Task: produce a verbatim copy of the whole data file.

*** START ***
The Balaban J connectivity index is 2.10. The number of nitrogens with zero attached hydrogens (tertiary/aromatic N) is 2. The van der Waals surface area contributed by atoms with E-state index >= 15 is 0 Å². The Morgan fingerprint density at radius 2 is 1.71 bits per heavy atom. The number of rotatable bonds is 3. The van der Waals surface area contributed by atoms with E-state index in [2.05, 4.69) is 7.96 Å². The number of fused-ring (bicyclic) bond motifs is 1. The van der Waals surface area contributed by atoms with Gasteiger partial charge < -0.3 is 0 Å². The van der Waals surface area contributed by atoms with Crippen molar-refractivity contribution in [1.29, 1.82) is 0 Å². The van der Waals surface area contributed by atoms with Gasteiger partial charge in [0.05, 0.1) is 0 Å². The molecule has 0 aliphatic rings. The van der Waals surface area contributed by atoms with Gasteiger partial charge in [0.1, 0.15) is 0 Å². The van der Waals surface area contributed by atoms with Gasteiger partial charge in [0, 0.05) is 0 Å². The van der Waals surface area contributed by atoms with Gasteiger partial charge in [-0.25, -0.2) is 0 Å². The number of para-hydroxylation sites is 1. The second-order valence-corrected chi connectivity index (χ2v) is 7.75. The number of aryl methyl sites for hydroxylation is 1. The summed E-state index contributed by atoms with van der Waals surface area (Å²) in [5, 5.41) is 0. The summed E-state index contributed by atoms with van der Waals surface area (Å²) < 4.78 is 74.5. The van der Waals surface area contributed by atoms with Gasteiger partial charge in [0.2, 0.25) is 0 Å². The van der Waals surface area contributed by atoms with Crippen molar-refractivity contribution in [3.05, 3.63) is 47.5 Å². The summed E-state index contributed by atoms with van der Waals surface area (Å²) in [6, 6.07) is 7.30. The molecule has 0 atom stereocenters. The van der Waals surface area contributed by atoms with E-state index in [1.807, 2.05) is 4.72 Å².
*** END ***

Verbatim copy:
The Balaban J connectivity index is 2.10. The number of nitrogens with zero attached hydrogens (tertiary/aromatic N) is 2. The van der Waals surface area contributed by atoms with E-state index >= 15 is 0 Å². The Morgan fingerprint density at radius 2 is 1.71 bits per heavy atom. The number of rotatable bonds is 3. The van der Waals surface area contributed by atoms with E-state index in [2.05, 4.69) is 7.96 Å². The number of fused-ring (bicyclic) bond motifs is 1. The van der Waals surface area contributed by atoms with Gasteiger partial charge < -0.3 is 0 Å². The van der Waals surface area contributed by atoms with Crippen molar-refractivity contribution in [1.29, 1.82) is 0 Å². The van der Waals surface area contributed by atoms with Gasteiger partial charge in [0.05, 0.1) is 0 Å². The molecule has 0 aliphatic rings. The van der Waals surface area contributed by atoms with Gasteiger partial charge in [0.1, 0.15) is 0 Å². The van der Waals surface area contributed by atoms with Gasteiger partial charge in [0, 0.05) is 0 Å². The van der Waals surface area contributed by atoms with Gasteiger partial charge in [-0.25, -0.2) is 0 Å². The number of para-hydroxylation sites is 1. The second-order valence-corrected chi connectivity index (χ2v) is 7.75. The number of aryl methyl sites for hydroxylation is 1. The summed E-state index contributed by atoms with van der Waals surface area (Å²) in [5, 5.41) is 0. The summed E-state index contributed by atoms with van der Waals surface area (Å²) < 4.78 is 74.5. The van der Waals surface area contributed by atoms with Gasteiger partial charge in [0.2, 0.25) is 0 Å². The van der Waals surface area contributed by atoms with Crippen molar-refractivity contribution in [3.05, 3.63) is 47.5 Å². The summed E-state index contributed by atoms with van der Waals surface area (Å²) in [6, 6.07) is 7.30. The molecule has 0 atom stereocenters. The van der Waals surface area contributed by atoms with E-state index in [1.807, 2.05) is 4.72 Å².